Waste Policy

Zero Waste & Taxes – shift from labour to resource use


09 Mar 2012

Written by

Joan Marc Simon


How much is your waste worth? Are prices real? Sure you’ve asked yourself how can apples that have travelled 6,000km be cheaper than apples produced 20km away… What about salaries? What does this have to do with waste?

Well, waste markets, like any other market follow price signals. If the cheapest option is to landfill or burn waste it should not surprise anyone that recycling doesn’t take off. For instance, in countries such as Bulgaria, Portugal or Slovakia the average cost of landfill is below 20eur per ton which is a bad incentive to bother separating waste to recycle it.

Prices are a human convention that serve the purpose of sorting preferences. Therefore when we want to change the reality we can use taxes to get the price incentives change the preferences. This is why many EU countries have put taxes on landfill and incineration in order to make reuse and recycling more economically preferable.

But Zero Waste is not only about waste; it is also about the material cycles. If resources are cheap the incentive to run a throw-away society is higher, if materials are more expensive the incentive go in the direction to build a circular economy. The usual thinking regarding economic incentives is that taxes should be placed on the scarce resources in order to limit its use whereas the abundant resource can remained untaxed. During the last century labour has been scarce whereas resources have been considered abundant and this is why traditionally the former has been taxed and the latter hasn’t. The current economic crisis in Europe shows that we are doing things wrong; as the unemployment statistics show labour is abundant -yet heavily taxed!- whereas resources are not taxed albeit growing increasingly scarce. Isn’t it time to shift taxation from labour to resources?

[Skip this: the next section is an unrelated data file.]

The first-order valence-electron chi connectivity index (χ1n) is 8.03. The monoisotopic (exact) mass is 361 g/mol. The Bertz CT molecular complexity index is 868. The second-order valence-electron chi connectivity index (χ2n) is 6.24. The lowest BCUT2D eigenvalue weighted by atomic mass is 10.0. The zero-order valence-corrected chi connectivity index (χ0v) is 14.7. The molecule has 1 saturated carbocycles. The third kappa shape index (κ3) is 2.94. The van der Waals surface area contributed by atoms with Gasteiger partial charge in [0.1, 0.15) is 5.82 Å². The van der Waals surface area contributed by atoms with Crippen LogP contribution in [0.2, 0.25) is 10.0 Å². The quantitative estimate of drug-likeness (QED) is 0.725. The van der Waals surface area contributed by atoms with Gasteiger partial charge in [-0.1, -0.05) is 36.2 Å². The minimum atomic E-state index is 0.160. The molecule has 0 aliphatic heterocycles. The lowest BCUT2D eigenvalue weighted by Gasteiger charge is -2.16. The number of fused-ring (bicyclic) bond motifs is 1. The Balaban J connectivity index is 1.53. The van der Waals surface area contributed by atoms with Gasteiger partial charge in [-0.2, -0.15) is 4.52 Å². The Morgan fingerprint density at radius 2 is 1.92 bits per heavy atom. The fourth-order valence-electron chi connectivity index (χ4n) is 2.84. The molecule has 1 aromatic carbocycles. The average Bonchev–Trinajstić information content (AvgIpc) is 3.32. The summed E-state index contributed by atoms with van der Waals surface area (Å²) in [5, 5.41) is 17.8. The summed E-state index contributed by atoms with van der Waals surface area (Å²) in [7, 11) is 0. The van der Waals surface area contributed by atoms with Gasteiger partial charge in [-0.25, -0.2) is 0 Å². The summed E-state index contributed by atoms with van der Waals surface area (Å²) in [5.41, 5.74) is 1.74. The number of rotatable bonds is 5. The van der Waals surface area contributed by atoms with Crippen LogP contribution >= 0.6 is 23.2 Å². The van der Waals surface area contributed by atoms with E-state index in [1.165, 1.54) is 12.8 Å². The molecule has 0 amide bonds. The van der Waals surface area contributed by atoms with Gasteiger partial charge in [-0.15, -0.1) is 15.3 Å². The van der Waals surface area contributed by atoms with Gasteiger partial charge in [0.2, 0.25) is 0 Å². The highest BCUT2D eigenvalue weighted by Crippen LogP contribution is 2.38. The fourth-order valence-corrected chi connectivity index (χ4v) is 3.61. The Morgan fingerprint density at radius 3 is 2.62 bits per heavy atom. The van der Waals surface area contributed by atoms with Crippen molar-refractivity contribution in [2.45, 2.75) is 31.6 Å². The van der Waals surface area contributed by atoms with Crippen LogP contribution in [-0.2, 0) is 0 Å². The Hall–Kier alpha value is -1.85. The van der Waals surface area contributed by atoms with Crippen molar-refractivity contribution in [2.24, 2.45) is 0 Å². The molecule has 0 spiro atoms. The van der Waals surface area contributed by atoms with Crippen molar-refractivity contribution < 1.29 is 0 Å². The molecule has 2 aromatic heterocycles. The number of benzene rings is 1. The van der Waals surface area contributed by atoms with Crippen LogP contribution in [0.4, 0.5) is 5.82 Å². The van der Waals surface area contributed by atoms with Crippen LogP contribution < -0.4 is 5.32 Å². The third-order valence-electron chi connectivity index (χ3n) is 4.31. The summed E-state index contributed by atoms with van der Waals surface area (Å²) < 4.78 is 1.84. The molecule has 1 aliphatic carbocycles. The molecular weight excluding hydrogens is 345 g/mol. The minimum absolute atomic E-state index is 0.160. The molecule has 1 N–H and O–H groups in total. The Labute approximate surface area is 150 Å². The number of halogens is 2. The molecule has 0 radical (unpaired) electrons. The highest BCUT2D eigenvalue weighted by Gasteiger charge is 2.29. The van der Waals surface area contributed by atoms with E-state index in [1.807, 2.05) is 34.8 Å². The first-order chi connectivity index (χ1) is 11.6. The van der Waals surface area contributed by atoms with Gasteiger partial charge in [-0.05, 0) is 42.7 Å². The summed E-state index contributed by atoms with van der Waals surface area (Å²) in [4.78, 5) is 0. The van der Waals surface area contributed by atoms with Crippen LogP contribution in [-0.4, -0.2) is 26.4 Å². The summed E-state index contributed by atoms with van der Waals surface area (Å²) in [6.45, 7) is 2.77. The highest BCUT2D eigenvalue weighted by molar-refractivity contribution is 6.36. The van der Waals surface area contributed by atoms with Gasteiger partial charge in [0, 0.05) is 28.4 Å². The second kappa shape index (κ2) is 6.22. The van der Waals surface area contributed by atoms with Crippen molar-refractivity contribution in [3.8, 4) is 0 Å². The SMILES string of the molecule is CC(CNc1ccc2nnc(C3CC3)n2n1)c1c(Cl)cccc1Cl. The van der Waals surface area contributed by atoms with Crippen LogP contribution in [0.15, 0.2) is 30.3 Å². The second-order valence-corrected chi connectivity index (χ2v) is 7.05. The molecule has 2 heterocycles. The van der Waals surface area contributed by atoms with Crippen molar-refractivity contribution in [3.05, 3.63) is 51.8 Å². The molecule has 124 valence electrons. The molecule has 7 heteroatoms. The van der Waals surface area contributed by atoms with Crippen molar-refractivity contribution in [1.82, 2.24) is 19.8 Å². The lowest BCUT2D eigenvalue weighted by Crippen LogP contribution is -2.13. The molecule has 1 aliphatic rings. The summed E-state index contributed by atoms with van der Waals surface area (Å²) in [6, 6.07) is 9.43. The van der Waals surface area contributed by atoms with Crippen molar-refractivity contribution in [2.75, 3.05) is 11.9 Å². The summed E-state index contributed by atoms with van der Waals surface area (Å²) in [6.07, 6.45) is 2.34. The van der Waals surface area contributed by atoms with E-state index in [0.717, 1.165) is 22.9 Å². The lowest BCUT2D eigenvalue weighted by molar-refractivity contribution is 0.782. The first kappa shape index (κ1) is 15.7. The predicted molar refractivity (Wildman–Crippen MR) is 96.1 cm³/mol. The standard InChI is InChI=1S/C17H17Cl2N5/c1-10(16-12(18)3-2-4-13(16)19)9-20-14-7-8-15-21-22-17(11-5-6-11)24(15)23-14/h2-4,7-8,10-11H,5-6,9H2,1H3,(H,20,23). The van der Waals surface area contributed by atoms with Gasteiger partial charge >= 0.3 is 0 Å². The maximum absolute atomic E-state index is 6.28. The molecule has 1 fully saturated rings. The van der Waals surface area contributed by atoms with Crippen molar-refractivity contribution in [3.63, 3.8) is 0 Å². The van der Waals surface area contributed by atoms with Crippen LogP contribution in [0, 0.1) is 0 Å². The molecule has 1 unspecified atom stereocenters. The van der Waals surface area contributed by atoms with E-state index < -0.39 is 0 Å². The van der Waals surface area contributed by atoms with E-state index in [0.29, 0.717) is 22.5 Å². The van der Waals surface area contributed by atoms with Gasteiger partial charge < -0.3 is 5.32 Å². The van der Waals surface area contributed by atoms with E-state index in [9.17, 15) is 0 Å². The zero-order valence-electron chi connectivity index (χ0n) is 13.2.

When that happens we will see an explosion in the reuse and repair market and the cost of materials will force built-in repairability, reusability, durability and recyclability in any product. It will also make the a lot more relevant the Extended Producer Responsibility concept because producers will be a lot more interested in getting the materials back and closing material and energy cycles.

In comparison to other world regions, the EU has almost exhausted its resources. The oil-peak took place in 2006 and the energy sources based on fossil fuels are in absolut decline; from now on importing products and resources from the rest of the world will become more and more expensive and the EU needs to prepare for this new economic climate. Waste is increasingly becoming a sign of inneficiency that we can no longer afford.

The growing scarcity of materials and fuels is calling for a taxation shift from labour to materials. It would generate employment, probably increase revenues for the state and surely help to redesign the economy and phase-out waste.

In this video below Walter Stahel explains how the new economy needs to move from taxing labour to taxing resources.

Isn’t it time to shift taxation from labour to resources?